The ONS released preliminary estimates of GDP for the first quarter of 2009 and it wasn't pretty. Estimates from macroeconomic forecasters had suggested that GDP would fall 1.5%-1.6% in Q1 compared to the previous quarter. In fact, it was 1.9%. Within the GDP fall in the first quarter, construction fell 8.6% in 2009 Q1 compared to a year earlier and manufacturing fell 12.3% compared to a year earlier.

We won't get final figures till June but even if there are revisions, they are likely to be relatively slight and the extent of the falls is so great that it highlights the poor state of the economy and our industry particularly.

Looking back to the budget, and trawling through the full 260 page document, there are not many thoughts to add over and above those I made on this blog the day of the Chancellor's speech except that it was very disappointing overall.

The £175bn public borrowing this year was largely expected and even the £173bn was not much of a surprise. What was surprising was that the Chancellor's forecasts for growth appear far, far too optimistic (and the aforementioned IMF figures suggest that the Chancellor's forecasts for next year are actually in the wrong direction) and as a result, public borrowing is likely to be even worse than he suggests, increasing the likelihood and speed of significant spending cuts.

 Moreover, away from the macroeconomy, there was relatively little to help the economy and certainly nothing in the way of imaginative thinking in a difficult situation. There are a lot of little moves that imply something is being done in many areas, but to relatively little effect with no changes that could potentially have made a big difference.ONS construction quarter on quarter growth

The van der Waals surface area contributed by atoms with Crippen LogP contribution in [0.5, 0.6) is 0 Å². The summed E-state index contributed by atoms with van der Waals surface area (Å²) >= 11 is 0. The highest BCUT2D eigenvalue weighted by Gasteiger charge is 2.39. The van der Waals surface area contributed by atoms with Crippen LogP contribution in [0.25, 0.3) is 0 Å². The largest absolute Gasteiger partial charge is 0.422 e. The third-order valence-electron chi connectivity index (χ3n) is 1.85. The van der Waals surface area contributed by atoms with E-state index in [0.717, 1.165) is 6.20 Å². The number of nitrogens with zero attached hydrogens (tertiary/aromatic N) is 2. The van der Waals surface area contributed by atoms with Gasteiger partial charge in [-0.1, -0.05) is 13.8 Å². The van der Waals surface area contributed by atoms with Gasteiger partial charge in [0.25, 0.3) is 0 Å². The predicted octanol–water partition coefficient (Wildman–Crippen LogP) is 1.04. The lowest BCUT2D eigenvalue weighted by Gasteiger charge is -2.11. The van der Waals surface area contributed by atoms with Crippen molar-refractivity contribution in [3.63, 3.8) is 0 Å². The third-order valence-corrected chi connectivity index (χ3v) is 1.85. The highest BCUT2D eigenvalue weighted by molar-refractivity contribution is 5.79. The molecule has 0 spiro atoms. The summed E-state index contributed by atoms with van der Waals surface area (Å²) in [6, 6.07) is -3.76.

No reduction in VAT for energy saving goods (helping us move towards the budget's new 34% reduction in carbon emissions by 2020) and no VAT reductions on r&m work, for which the EU had changed regulations enabling member states to reduce VAT rates permanently on the labour element of r&m work.

£300 million to help the ailing Building Colleges for the Future programme is welcomed but is only 10% of what is currently needed. Likewise, £600 million to help housing is also welcome but is still just changing things at the margins.

The fall in housing has been unprecedented and we were anticipating the lowest housing starts since World War II in 2009 way back last summer (not that long ago but it certainly feels like it) and currently we are forecasting that housing starts in 2009 will fall to 70,000 compared to 181,000 just two years earlier.

We are just over a month away from getting 2009 Q1 figures on construction output by sector, a precursor to our next forecasts.

At this stage it is difficult to envisage any revision upwards but what may occur is a revision downwards in later years to take account of a sharper fall in public spending post-election given the anticipated state of public finances.

Given that we already have the sharpest fall in construction on record (and the records go back to 1955) for 2009, with only significant growth in 2012, sharper cuts in public spending look inevitable but could have a severe effect upon our industry if they occur before the private sector has recovered and could turn a deep recession into a deep depression....

Noble Francis, economics director at the Construction Products Association